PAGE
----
CINQUE PORTS. It is stated by Jeake ('Charters of the Cinque Ports'), that in one of the records of the town of Rye is a memorandum that " the five ports were enfranchised in the time of King Edward the Confessor ;" the five ports here intended, the original Cinque Ports of the Normans, being the towns of Sandwich, Dover, Hythe, and Romney, on the coast of Kent, and Hastings on that of Sussex. Only three of these five ports being mentioned in the Domesday Sur vey, viz. Sandwich, Dover, and Romuey, Lord Coke thence infers that at first the privileged ports were these three only.
Though some part of the municipal constitution of the individual ports may be anterior to the Norman invasion, yet the organization of the general body, as it has existed in later times, is plainly traceable to the policy of the Conqueror in securing, by every means, his communica tions with the Continent. These ports and their members occupy exactly the tract of sea-coast of which, after the victory of Hastings, he showed most eagerness to pos sess himself, by sweeping along it with his army before he directed his march to wards London ; and the surrender into his hands of the castle of Dover, which is the centre of the Cinque Ports' juris diction, was one of the stipulations intro duced into the famous oath which, in Edward's lifetime, the duke had extorted from Harold. To enable his government to wield the resources of this maritime district with the greater vigour and promptitude, he severed it wholly from the civil and military administrations of the counties of Kent and Sussex, erecting it into a kind of palatine jurisdiction, under a gardien, or warden, who had the seat of his administration at the castle of Dover, and exercised over the whole district the combined civil, military, and naval authority ; uniting in his own hands all the various functions which, to use the terms most intelligible to modern readers, we may describe as those of a sheriff of a county at large, a custos rotu lorum, a lord lieutenant, and an admiral of the coast.
To the five ports of the Conqueror's time were added, before the reign of Henry III., with equal privileges, what Were called the ancient towns of Winchel sea and Rye, lying on the Sussex coast, between Hastings and Romney. To each of these seven municipal towns, except Winchelsea, were attached one or more subordinate ports or towns, denominated members of the principal port.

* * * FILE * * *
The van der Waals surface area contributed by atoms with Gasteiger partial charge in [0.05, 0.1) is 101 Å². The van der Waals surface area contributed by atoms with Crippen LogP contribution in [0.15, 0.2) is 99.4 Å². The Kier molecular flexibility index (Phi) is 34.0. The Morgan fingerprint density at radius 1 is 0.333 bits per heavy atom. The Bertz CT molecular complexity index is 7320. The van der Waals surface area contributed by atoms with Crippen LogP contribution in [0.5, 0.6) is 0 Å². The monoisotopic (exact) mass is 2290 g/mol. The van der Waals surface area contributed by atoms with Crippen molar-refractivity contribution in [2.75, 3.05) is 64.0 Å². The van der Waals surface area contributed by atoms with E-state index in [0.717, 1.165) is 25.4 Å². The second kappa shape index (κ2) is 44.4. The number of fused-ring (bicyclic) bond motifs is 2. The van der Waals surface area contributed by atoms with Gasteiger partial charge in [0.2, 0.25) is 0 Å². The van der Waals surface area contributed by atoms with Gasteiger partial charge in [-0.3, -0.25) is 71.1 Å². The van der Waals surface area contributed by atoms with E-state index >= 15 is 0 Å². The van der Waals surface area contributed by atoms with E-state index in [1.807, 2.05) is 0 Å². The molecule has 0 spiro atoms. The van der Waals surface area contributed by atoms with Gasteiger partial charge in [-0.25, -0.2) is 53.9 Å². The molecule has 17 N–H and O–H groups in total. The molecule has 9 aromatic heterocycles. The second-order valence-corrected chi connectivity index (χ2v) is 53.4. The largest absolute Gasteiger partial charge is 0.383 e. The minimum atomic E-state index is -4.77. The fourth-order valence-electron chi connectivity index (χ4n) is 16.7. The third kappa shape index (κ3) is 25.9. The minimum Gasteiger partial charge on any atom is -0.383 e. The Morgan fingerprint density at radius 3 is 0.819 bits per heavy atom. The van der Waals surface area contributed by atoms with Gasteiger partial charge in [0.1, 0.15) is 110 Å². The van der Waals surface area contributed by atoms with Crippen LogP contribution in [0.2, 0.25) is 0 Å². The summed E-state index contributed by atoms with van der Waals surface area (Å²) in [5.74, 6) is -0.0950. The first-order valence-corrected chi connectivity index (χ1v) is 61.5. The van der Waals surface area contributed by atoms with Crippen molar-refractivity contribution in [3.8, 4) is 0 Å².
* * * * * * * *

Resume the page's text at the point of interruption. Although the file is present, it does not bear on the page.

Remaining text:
The internal constitution of each port, as well as the Norman denominations of jurats and barons, which, in lieu of alder men and freemen, have constantly pre vailed in them all since William's time, concur to show the solidity of his plan for rendering this maritime line one of the (yrrand outworks of the Conquest. The
earliest members of the municipal bodies established under these foreign denomi nations, at a time when the English mu nicipalities in general were subjected to the most rigorous enslavement, were doubt less trading settlers from William's conti nental dominions ; and the term barons, as applied to the Cinque Ports' representa tives, which in the later periods of English parliamentary history has usually been considered as simply synonymous with burgesses, did, before the several elements of the Commons' House coalesced into one homogeneous body, imply a political as well as a municipal superiority.
Until the time of Henry VII. the crown appears to have had no permanent navy : the Cinque Ports constantly furnished nearly all the shipping required for the purposes of the state, and their assistance to the king's ships continued long after that time. When ships were wanted, the king issued his summons to the ports to provide their quota. In the time of Ed ward I. the number they were bound to provide was fifty-seven, fully equipped. at their own cost : the period of gra tuitous service was limited to fifteen days.
Each of the five original ports returned two barons to parliament, as early as the 18th of Edward I. The peculiar nature of the relation between the Cinque Ports and the crown must have given the latter, from the commencement, a very power ful influence in their internal transac tions ; and, in later times, when the parlia mentary relations of the municipal towns came to be the grand object of solicitude to the royal prerogative, these munici palities imbibed an ample share of the prevalent municipal as well as political corruption. In the 20th of Charles II. the first open blow was struck by the crown at the liberties of the Ports in ge neral, in the provision of Charles's char ter of that year, by which the elections of all their recorders and common clerks were made subject to the royal approba tion. Subsequently, in 1685, all the gene ral charters of the Ports, and most of the particular charters of each individual town, were, by the king's special com mand, delivered up to Colonel Strode, then constable of Dover Castle, and were never afterwards recovered.